New Guardians continues to be an enjoyable book under the pen of Justin Jordan, but man, the basic gist of the new villains for this arc are pretty much a rip-off of the ‘God Butcher’ story from Jason Aaron’s Thor. Now, there’s enough differences already for it not too be a total steal, and there’s plenty of time for Jordan to tell a completely different kind of story, but still, militant space atheists killing Gods is something we literally just saw in another book. There’s nothing wrong with doing stories with similar elements (it’s superhero comics, original ideas are scarce) but it does mean a story has to work especially hard to impress me, it’s handicapped right from the off.
The issue begins with a brief prologue showing a young Alien about to be sacrificed to his specie’s God, however, before he can be killed, the God itself is killed by a mysterious flying dude who rants about how the God’s powers won’t work on him, and how Gods take from people and never give and freedom and all that stuff. He hands the kid a sword, and tells him to take revenge on the people who were about to let him die.
After this, we move over to Kyle, Carol and the Guardians, as both Kyle and, I have to admit, myself realise that one of the New Guardians is no longer with them on their quest. It’s explained that Quaros stayed behind to examine the Source Wall, and we see him pick up something that makes a familiar ‘Ping Ping’ noise. I actually think DC have done a good job lately at making New Gods appearances and mentions feel special, so I’m intrigued as to where this is going to go. I’d love a big Green Lantern Corps Vs Apokolips storyline. The dialogue between Kyle, Carol and the various Guardians is a lot of fun too, and I like how Jordan is slowly giving each of them personalities.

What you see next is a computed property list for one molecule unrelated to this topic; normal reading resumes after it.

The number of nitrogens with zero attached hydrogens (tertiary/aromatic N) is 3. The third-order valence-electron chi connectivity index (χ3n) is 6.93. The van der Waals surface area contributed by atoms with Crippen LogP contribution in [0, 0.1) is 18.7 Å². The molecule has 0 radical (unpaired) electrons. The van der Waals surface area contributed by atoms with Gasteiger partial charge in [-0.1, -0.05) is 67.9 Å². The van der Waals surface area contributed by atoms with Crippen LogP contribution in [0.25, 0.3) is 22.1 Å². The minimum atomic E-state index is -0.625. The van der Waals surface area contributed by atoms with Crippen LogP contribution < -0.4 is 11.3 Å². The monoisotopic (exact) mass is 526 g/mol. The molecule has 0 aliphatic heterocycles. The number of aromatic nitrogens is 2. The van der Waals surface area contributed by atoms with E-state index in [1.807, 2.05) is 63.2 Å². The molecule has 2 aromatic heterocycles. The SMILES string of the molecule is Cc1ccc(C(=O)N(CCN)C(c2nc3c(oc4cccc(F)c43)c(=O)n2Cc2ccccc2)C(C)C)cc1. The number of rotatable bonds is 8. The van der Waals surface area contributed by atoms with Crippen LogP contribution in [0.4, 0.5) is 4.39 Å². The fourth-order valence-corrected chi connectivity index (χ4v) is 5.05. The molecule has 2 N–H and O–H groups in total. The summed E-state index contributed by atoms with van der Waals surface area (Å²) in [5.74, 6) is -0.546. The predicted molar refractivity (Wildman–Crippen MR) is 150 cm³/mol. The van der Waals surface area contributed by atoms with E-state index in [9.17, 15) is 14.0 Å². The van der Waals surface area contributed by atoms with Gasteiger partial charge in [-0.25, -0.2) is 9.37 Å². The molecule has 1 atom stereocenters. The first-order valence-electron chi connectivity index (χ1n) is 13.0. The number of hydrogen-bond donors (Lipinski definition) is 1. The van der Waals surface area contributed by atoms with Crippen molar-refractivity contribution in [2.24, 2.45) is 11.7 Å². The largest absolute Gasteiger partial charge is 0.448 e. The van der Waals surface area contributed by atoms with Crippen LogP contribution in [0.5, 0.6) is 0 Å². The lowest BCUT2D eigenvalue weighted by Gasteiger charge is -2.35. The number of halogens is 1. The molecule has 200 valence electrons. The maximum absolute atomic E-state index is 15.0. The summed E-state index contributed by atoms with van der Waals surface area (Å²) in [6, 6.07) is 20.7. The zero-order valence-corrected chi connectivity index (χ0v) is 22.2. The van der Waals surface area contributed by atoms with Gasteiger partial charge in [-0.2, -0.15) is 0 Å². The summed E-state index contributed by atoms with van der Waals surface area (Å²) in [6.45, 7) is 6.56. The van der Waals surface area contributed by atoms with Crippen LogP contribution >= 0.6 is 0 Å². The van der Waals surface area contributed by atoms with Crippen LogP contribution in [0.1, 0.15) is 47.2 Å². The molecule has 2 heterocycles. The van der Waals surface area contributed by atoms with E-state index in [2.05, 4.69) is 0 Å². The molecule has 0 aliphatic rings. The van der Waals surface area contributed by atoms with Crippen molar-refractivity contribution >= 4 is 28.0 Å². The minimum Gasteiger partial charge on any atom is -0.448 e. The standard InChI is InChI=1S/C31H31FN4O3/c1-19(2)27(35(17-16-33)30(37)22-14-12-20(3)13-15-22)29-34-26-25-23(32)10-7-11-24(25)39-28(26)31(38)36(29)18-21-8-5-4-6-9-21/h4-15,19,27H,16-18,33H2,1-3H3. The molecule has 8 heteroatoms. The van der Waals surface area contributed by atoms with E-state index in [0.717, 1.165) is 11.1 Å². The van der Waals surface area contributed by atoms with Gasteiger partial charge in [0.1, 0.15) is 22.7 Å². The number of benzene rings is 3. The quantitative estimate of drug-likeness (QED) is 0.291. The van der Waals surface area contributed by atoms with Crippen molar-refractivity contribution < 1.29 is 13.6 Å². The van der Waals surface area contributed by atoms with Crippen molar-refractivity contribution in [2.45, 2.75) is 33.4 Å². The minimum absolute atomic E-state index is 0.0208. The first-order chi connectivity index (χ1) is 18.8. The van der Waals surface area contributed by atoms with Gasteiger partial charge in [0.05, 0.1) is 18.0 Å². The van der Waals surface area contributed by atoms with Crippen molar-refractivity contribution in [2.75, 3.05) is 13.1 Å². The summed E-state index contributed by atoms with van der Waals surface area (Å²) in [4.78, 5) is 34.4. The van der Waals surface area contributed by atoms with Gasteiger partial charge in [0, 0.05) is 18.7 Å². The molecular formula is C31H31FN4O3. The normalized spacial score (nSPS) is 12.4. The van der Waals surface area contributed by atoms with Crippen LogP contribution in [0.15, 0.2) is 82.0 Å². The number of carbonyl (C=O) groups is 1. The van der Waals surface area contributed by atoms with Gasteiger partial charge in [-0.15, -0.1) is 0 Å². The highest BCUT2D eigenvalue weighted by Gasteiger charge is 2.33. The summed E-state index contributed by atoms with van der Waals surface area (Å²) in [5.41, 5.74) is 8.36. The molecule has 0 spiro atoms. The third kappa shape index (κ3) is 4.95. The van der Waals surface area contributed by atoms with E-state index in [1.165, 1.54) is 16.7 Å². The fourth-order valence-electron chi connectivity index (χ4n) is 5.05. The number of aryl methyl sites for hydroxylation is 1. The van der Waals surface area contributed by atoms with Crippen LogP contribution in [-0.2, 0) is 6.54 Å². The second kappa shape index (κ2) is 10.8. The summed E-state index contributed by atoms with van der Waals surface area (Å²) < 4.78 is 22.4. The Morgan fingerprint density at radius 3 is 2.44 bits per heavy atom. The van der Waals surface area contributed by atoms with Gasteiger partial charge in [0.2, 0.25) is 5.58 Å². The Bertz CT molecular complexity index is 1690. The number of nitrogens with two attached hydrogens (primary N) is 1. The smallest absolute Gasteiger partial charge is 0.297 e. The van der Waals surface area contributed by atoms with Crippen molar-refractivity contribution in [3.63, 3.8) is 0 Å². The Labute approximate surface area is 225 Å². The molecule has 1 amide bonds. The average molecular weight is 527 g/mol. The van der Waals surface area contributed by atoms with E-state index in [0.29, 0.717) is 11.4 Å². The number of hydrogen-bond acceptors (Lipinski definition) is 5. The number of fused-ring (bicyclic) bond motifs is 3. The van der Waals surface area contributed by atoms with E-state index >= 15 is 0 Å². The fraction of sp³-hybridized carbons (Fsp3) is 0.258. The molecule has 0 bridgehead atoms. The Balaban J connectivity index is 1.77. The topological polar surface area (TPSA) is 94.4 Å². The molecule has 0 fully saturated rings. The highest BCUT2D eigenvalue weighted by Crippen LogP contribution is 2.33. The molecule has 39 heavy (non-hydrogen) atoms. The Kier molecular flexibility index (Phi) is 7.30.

The Guardians are taking Kyle to a planet that has recently taken up a new religion, ‘The Light And Fire’. This religion has taken over many planets, and seems to be actually pretty benevolent. Kyle and the gang spot a bit of violence going on with some believers of this church and some soldiers, and intervene, but they only end up making things worse, as a Priestess of this religion points out. Kyle is eventually able to stop the fight by using his compassion powers, but they won’t last forever. We then see that the power of this new religion is real, as their Goddess shows up and uses her fire powers to fix the damage caused by the battle. This God’s name is X’Hal, which is familiar, isn’t it the God that Starfire worships? It rings a bell, she’d say it like her version of ‘Great Rao’ or ‘Oh my stars and garters’ right?. The Priestess of this religion certainly seems to from the same species, her name is (hilariously) Kaland’r. Is this the first time we’ve seen the God actually appear?
So, X’Hal looks like being an actually good God, so of course the issue ends with the chief Godkiller being informed that they’ve found her, and also referring to her as ‘The Destroyer Of Worlds’. Is that literal, or do these guys view religion as a form of destruction? Brad Walker’s artwork was strong once again, I love the weird aliens he designs and he imbues Kyle and Carol Ferris with lots of personality, despite their dumb-ass masks.
So yes, whilst very similar to Aaron’s Thor, this story does have promise, particularly with it’s connections to the wider DC Universe. We’ve got the New Gods and now Starfire hanging around the edges. I do still wish that this series was more connected to the excellent larger story going on in the other books, but it’s still a good read.